KEY POINTS

  • Deadline of 30 years sought to dispute decisions on compensation claims
  • Israel  summoned Poland's ambassador to communicate its dismay over the law
  • Poland, in turn, summoned Israel's charge d’affaires to discuss the bill

Israel has summoned Poland’s ambassador to protest a bill passed by the lower house of parliament that critics say may make it harder for Jews to recover property seized from them during World War II.

The proposed legislation seeks to put a statute of limitations on property claims, Reuters reported.

Israeli Foreign Minister Yair Lapid said shortly after the vote on June 24 that the “incomprehensible action” made by Poland’s lawmakers could further harm political relations between the two nations.

“Poland's draft law will in effect prevent the restitution of Jewish property, or the provision of compensation, to Holocaust survivors and their heirs. It is a horrific injustice and disgrace that harms the rights of Holocaust survivors, their heirs, and members of the Jewish communities that existed in Poland for hundreds of years. This is an incomprehensible action,” Israeli Foreign Minister Yair Lapid said.

“This immoral law will seriously harm relations between the countries,” he added.

About three million Jews who lived in Poland were wiped out by the Nazis during the Holocaust. Jewish property owners and their descendants have repeatedly called for compensation from Poland since the fall of communism in 1989.

The proposed measure sets into motion a 2015 ruling by Poland’s Constitutional Tribunal that places a deadline on going after faulty administrative decisions. The proposed law set this deadline at 30 years.

The bill was passed in the lower house of parliament, the Sejm, with 309 votes in favor, no votes against and 120 abstentions. The bill is now expected to be discussed by the Senate.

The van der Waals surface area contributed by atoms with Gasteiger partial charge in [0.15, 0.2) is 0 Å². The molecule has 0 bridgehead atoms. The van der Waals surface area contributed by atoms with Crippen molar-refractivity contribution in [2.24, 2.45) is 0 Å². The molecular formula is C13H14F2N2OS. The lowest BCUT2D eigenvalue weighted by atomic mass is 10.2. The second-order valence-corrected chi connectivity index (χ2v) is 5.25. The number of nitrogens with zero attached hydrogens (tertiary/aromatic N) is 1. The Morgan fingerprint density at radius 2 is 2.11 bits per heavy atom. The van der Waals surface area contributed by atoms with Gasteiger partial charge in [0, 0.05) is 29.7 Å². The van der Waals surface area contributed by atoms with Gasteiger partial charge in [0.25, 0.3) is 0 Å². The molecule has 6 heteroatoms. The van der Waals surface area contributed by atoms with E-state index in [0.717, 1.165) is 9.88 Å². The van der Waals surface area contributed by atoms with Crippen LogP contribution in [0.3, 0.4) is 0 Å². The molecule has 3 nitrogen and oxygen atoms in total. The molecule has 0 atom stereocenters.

The foreign ministry of Poland claimed on Friday that the time limits were intended to eliminate fraud and irregularities which occurred “on a large scale,” Aljazeera said. “The new regulations do not in any way restrict the possibility of bringing civil suits to seek damages, irrespective of the plaintiff’s nationality or origin,” the foreign ministry of Poland stressed in the report. 

Barbara Bartus, co-author of the bill, had earlier told Reuters that the deadline would apply only to administrative proceedings and not on civil lawsuits. However, she admitted that challenging administrative decisions was often the basis for claims of compensation. 

Poland remains the only European Union nation that has not passed a law pertaining to property restitution despite repeated calls from the United States. 

On Monday, the Polish foreign ministry summoned Israel’s charge d’affaires, Tal Ben-Ari Yaalon, in Warsaw to open discussions on the controversial bill.

Al Jazeera quoted Polish Deputy Foreign Minister Pawel Jablonski as saying that certain Israeli politicians are exploiting the issue for internal political purposes.

Polish born Holocaust survivor Roman Kent delivering a speech in front of the former Nazi concentration camp Auschwitz-Birkenau in 2015 Polish born Holocaust survivor Roman Kent delivering a speech in front of the former Nazi concentration camp Auschwitz-Birkenau in 2015 Photo: AFP / ODD ANDERSEN